Ever Present

Ever Present​

Author Austen Hardwick
Publisher Authentic £9.99
Format pbk
ISBN 9781788931588

Subtitled ‘Running to survive, thrive and believe’, this is part autobiography, part spiritual guide. The author managed to survive three strokes in his forties, which encouraged him to think much more deeply about life and faith. For him, running became a discipline that helped him to re-shape his life and enabled him to think as well as improve his physical fitness. Austen began to consider his own fragility as a human being. One key phrase stood out for me: ‘I hope I don’t miss God when he arrives, life feels too short.’ There is a metaphor about the race of faith, which is fully explored, with reference to many biblical teachings and some of the great Christian thinkers. For me, the book does not quite work as an end-to-end read, but is far better to read a chapter at a time and ponder the questions that it raises. As the vicar of the Belfry Church in York puts it, the book ‘describes with vulnerability some of the joys and frustrations of following Christ in the race of life.’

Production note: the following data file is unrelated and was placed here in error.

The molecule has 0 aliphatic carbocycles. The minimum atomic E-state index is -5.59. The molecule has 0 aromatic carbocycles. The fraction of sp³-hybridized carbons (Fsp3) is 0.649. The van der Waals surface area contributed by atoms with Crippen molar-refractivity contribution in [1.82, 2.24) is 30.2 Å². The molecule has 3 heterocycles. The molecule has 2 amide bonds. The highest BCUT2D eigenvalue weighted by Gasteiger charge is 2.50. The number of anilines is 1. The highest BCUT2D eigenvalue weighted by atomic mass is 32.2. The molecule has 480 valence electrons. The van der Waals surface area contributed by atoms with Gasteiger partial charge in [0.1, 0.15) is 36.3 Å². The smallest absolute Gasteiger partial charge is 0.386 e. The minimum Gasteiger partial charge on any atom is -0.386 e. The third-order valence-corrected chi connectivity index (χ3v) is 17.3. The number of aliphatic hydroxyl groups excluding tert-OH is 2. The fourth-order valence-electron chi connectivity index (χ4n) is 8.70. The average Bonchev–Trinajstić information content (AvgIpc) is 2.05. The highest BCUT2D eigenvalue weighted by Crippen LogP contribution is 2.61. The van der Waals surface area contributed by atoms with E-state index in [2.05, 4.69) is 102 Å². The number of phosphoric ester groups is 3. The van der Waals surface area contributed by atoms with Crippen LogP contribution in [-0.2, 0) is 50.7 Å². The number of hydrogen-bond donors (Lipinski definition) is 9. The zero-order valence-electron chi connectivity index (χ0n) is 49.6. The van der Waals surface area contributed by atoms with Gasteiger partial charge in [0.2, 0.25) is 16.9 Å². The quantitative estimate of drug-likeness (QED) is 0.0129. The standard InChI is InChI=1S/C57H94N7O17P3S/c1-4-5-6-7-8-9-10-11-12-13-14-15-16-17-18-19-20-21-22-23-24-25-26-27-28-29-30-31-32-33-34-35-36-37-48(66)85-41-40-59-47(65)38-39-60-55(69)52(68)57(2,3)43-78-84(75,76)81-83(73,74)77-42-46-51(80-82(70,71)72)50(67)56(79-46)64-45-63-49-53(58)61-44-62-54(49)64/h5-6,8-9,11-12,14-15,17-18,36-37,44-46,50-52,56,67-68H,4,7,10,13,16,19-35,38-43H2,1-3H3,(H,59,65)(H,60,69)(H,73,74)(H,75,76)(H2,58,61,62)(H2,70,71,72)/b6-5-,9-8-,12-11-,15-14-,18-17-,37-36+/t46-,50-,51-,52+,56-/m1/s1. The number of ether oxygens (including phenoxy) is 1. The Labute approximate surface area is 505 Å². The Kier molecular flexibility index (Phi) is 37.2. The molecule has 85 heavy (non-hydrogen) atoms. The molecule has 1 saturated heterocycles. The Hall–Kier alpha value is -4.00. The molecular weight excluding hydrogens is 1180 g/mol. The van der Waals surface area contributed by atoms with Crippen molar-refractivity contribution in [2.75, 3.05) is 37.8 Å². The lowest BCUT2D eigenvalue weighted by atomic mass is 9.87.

Reviewed by CAVAN WOOD

Biography, Spirituality

 

Free at Last

Free at Last ​

Author Asia Bibi with Anne-Isabelle Tollet
Publisher Authentic Media £9.99
Format pbk
ISBN 9781424560721

After drinking water from the same cup as Muslim women, Asia Bibi, an illiterate Christian, was sentenced to hang by the Islamic Republic of Pakistan in 2010 on charges of blasphemy. For nine years Asia suffered persecution, resentment and isolation in prison. Her faith was severely challenged. A French journalist, Anne-Isabelle Tollet, was instrumental in bringing her case into the public eye across the world, and Asia was finally released in January 2019. She and her family now live in Canada. They will never be able to return to their homeland.

Asia’s life story is more than a heart-rending account of a fellow Christian’s experiences. I believe this book offers challenges which we all need to face. Perhaps it is a cry for faith in God to be recognised as non-threatening, to be acknowledged by everyone, and tolerated. People of other faiths have their own pathways to God, and intolerance of any kind is something that each one of us must be prepared to resist.

Reviewed by VERONICA BRIGHT

Biography, Interfaith dialogue